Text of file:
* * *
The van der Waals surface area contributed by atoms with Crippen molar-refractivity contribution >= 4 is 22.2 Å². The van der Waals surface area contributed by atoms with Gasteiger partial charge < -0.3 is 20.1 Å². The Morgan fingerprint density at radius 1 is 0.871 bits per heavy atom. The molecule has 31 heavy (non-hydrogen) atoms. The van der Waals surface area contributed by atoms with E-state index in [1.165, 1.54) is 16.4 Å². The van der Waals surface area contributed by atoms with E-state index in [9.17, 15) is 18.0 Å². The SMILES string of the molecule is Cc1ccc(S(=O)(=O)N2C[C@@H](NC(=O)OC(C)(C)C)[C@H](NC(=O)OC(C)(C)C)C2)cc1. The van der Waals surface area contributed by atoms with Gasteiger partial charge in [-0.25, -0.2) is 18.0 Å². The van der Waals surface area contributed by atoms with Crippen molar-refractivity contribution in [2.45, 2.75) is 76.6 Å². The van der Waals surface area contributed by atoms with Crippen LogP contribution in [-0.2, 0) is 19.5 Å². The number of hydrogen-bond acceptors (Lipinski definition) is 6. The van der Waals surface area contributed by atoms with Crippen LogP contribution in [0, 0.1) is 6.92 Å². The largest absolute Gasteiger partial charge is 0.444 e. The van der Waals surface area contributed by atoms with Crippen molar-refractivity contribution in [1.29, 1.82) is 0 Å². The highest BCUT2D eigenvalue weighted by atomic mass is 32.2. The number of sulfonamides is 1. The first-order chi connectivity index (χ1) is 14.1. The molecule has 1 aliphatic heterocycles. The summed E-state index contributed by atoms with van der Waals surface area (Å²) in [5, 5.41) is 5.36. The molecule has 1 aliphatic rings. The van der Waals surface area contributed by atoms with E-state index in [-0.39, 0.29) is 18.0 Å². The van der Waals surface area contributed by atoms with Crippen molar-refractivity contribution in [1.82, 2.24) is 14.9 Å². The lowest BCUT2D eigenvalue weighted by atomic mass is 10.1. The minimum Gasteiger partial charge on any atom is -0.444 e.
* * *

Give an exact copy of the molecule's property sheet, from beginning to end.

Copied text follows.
The van der Waals surface area contributed by atoms with Crippen molar-refractivity contribution >= 4 is 22.2 Å². The van der Waals surface area contributed by atoms with Gasteiger partial charge < -0.3 is 20.1 Å². The Morgan fingerprint density at radius 1 is 0.871 bits per heavy atom. The molecule has 31 heavy (non-hydrogen) atoms. The van der Waals surface area contributed by atoms with E-state index in [1.165, 1.54) is 16.4 Å². The van der Waals surface area contributed by atoms with E-state index in [9.17, 15) is 18.0 Å². The SMILES string of the molecule is Cc1ccc(S(=O)(=O)N2C[C@@H](NC(=O)OC(C)(C)C)[C@H](NC(=O)OC(C)(C)C)C2)cc1. The van der Waals surface area contributed by atoms with Gasteiger partial charge in [-0.25, -0.2) is 18.0 Å². The van der Waals surface area contributed by atoms with Crippen molar-refractivity contribution in [2.45, 2.75) is 76.6 Å². The van der Waals surface area contributed by atoms with Crippen LogP contribution in [-0.2, 0) is 19.5 Å². The number of hydrogen-bond acceptors (Lipinski definition) is 6. The van der Waals surface area contributed by atoms with Crippen LogP contribution in [0, 0.1) is 6.92 Å². The largest absolute Gasteiger partial charge is 0.444 e. The van der Waals surface area contributed by atoms with Crippen molar-refractivity contribution in [1.29, 1.82) is 0 Å². The highest BCUT2D eigenvalue weighted by atomic mass is 32.2. The number of sulfonamides is 1. The first-order chi connectivity index (χ1) is 14.1. The molecule has 1 aliphatic heterocycles. The summed E-state index contributed by atoms with van der Waals surface area (Å²) in [5, 5.41) is 5.36. The molecule has 1 aliphatic rings. The van der Waals surface area contributed by atoms with E-state index in [-0.39, 0.29) is 18.0 Å². The van der Waals surface area contributed by atoms with Crippen molar-refractivity contribution in [1.82, 2.24) is 14.9 Å². The lowest BCUT2D eigenvalue weighted by atomic mass is 10.1. The minimum Gasteiger partial charge on any atom is -0.444 e.